What The Manger Means, Pt. I

A couple of weeks ago, my pastor preached one of “those” sermons. You know the kind. The ones that you can’t deny are exactly what you needed to hear, no matter how much it stings. It was part of his Advent series, and he was talking about how most people missed the point of the Messiah when He showed up.

Looking back with the clarity of hindsight, we see the reasons why. The shame and the pain of Roman rule, the crushing apathy borne of the laying aside of the most basic elements of their worship, and 400 years of silence since the last prophet’s mouth had fallen silent in death — no small wonder that the idea of Messiah meant little more to the masses than political deliverance. He would crush Rome. He would enter into Jerusalem, triumphant over her enemies. He would take his seat on David’s throne and He would rule forever. Of the increase of His government of peace there would be no end.

How wrong they were. How “right side up” they were in contrast to the upside down nature of the Kingdom He was bringing. How shortsighted and temporal was their thinking. It’s so easy to sit here, thousands of years later, and shake our heads at their naiveté. They were so focused on their own wants and desires, they could not see the nature of what the Incarnation meant.

But then he dropped the bomb. My pastor said that we shouldn’t probably let ourselves off the hook so quickly, hindsight or no. Wanting something from Messiah that fell short of what He came to give isn’t exclusively the domain of folk in the first century. We should ask ourselves this diagnostic question, he said. We should ask ourselves “If God told me that He would change one thing (without restrictions) in my life if I asked, what would that thing be?”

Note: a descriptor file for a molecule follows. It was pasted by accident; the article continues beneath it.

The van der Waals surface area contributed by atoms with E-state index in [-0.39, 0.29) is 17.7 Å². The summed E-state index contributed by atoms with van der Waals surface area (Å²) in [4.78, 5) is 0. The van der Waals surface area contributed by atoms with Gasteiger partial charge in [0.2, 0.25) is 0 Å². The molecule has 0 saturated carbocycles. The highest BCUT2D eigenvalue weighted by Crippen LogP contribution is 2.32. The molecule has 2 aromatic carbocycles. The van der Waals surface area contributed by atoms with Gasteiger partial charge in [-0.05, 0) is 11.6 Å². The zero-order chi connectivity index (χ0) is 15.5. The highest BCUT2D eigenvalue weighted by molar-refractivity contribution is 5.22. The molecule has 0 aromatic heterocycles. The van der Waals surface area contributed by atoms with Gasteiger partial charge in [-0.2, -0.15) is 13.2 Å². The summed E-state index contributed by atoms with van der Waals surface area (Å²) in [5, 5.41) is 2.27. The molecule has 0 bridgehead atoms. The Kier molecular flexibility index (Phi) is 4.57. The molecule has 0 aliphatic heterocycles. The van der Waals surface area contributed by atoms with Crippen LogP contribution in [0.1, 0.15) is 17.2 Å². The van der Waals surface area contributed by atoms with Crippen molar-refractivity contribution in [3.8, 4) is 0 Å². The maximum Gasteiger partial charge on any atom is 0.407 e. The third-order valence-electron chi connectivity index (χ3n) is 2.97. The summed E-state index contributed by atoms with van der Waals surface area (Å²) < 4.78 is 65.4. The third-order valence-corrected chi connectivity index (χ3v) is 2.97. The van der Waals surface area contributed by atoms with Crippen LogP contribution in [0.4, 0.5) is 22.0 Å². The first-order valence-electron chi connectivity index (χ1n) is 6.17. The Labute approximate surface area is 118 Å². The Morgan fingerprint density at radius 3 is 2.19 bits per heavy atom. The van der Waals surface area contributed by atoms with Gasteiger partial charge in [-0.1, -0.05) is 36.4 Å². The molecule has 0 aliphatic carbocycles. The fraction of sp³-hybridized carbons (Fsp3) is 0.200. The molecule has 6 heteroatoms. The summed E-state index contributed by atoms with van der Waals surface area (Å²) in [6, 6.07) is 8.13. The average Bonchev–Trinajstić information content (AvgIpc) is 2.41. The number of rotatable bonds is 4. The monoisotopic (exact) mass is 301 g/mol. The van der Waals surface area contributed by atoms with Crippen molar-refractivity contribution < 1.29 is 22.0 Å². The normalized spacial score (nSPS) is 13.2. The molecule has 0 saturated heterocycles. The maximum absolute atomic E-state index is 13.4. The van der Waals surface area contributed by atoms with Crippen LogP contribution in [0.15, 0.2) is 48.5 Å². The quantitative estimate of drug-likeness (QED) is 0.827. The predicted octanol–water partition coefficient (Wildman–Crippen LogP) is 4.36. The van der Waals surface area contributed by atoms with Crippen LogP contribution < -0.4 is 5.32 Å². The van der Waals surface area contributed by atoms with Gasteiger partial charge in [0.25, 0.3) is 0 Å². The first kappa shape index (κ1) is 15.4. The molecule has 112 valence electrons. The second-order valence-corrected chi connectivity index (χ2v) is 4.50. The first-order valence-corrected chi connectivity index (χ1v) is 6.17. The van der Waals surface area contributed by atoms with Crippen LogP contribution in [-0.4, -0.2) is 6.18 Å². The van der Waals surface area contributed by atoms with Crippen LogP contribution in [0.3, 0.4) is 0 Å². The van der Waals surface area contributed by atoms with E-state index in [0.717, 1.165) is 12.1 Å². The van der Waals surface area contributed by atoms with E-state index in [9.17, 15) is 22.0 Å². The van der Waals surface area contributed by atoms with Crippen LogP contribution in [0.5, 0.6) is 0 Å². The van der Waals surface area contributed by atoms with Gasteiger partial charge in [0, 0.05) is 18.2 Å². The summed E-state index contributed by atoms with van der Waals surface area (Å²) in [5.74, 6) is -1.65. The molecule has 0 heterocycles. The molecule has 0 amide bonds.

Would it be a relationship? I got divorced this year, and I miss my wife every day. Being home for the holidays without her rips at my soul.

Would it be friendships? There is brokenness and awkward silence in some of mine that I wish would go away, but not enough to do the hard work to heal them.

Would it be health-related? I have a friend from high school who is likely spending his last Christmas with his family. Unless God does something spectacular, cancer will take him home to Jesus within the year.

Would it be a job? Would it be financial? I have unemployed friends, friends who are losing their homes, friends who are underemployed and whose Christmases were short on presents this year.

All of those are good things to want. Healing of relationships, of sickness, of want and need — we aren’t wanting wrongly to desire those things. But we aren’t wanting best.

My pastor’s next statement felt like a gut punch. He basically said that of all the problems and hardships in my life, if there were any that bothered me more than my sin, I was just as shortsighted and wrong about the nature of the Kingdom that showed up in Bethlehem that night. If there is anything that feels like a more pressing need than the sentence my sinfulness has given me, then I don’t comprehend what the manger means. I believe the direct quote from the sermon was that “If I don’t deeply understand the deadly nature of my sin, then I will never understand the joy of Christmas.”

I’ve been thinking about it since then, and today it comes home hardest.

Mild, He lays His glory by
Born that men no more may die
Born to raise the sons of earth
Born to give them second birth

Hark, indeed! Sing with the angels, who marveled at this gift while we sat (and still so often sit) dimly unaware of the priceless gift given. Christ is born in Bethlehem, come to do something about my deepest problem. Come to fix it. Come to make me new.

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